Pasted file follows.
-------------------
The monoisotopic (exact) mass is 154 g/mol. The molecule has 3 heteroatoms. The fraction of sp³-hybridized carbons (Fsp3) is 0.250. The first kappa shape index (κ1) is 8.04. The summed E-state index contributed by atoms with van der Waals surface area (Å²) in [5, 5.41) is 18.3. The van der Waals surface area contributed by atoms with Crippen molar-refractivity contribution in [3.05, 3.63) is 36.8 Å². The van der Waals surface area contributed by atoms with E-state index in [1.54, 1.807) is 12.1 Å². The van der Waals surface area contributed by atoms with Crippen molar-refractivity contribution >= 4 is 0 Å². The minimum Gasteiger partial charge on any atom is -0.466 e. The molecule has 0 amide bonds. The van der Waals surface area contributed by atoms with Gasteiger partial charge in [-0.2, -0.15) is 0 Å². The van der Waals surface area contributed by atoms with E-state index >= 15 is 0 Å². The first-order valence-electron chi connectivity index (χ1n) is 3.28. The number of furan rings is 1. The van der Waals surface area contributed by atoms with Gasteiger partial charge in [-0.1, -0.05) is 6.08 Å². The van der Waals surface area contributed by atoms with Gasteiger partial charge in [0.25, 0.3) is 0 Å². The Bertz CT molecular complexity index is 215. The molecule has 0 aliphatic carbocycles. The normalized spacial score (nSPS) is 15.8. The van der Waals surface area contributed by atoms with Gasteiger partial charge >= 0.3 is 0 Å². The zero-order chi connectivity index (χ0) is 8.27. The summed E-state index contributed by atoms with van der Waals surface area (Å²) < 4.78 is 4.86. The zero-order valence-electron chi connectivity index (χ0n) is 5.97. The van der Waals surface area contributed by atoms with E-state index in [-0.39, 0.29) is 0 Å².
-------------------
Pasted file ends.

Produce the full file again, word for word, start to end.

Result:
The monoisotopic (exact) mass is 154 g/mol. The molecule has 3 heteroatoms. The fraction of sp³-hybridized carbons (Fsp3) is 0.250. The first kappa shape index (κ1) is 8.04. The summed E-state index contributed by atoms with van der Waals surface area (Å²) in [5, 5.41) is 18.3. The van der Waals surface area contributed by atoms with Crippen molar-refractivity contribution in [3.05, 3.63) is 36.8 Å². The van der Waals surface area contributed by atoms with E-state index in [1.54, 1.807) is 12.1 Å². The van der Waals surface area contributed by atoms with Crippen molar-refractivity contribution >= 4 is 0 Å². The minimum Gasteiger partial charge on any atom is -0.466 e. The molecule has 0 amide bonds. The van der Waals surface area contributed by atoms with Gasteiger partial charge in [-0.2, -0.15) is 0 Å². The van der Waals surface area contributed by atoms with E-state index >= 15 is 0 Å². The first-order valence-electron chi connectivity index (χ1n) is 3.28. The number of furan rings is 1. The van der Waals surface area contributed by atoms with Gasteiger partial charge in [-0.1, -0.05) is 6.08 Å². The van der Waals surface area contributed by atoms with Gasteiger partial charge in [0.25, 0.3) is 0 Å². The Bertz CT molecular complexity index is 215. The molecule has 0 aliphatic carbocycles. The normalized spacial score (nSPS) is 15.8. The van der Waals surface area contributed by atoms with Gasteiger partial charge >= 0.3 is 0 Å². The zero-order chi connectivity index (χ0) is 8.27. The summed E-state index contributed by atoms with van der Waals surface area (Å²) < 4.78 is 4.86. The zero-order valence-electron chi connectivity index (χ0n) is 5.97. The van der Waals surface area contributed by atoms with E-state index in [-0.39, 0.29) is 0 Å².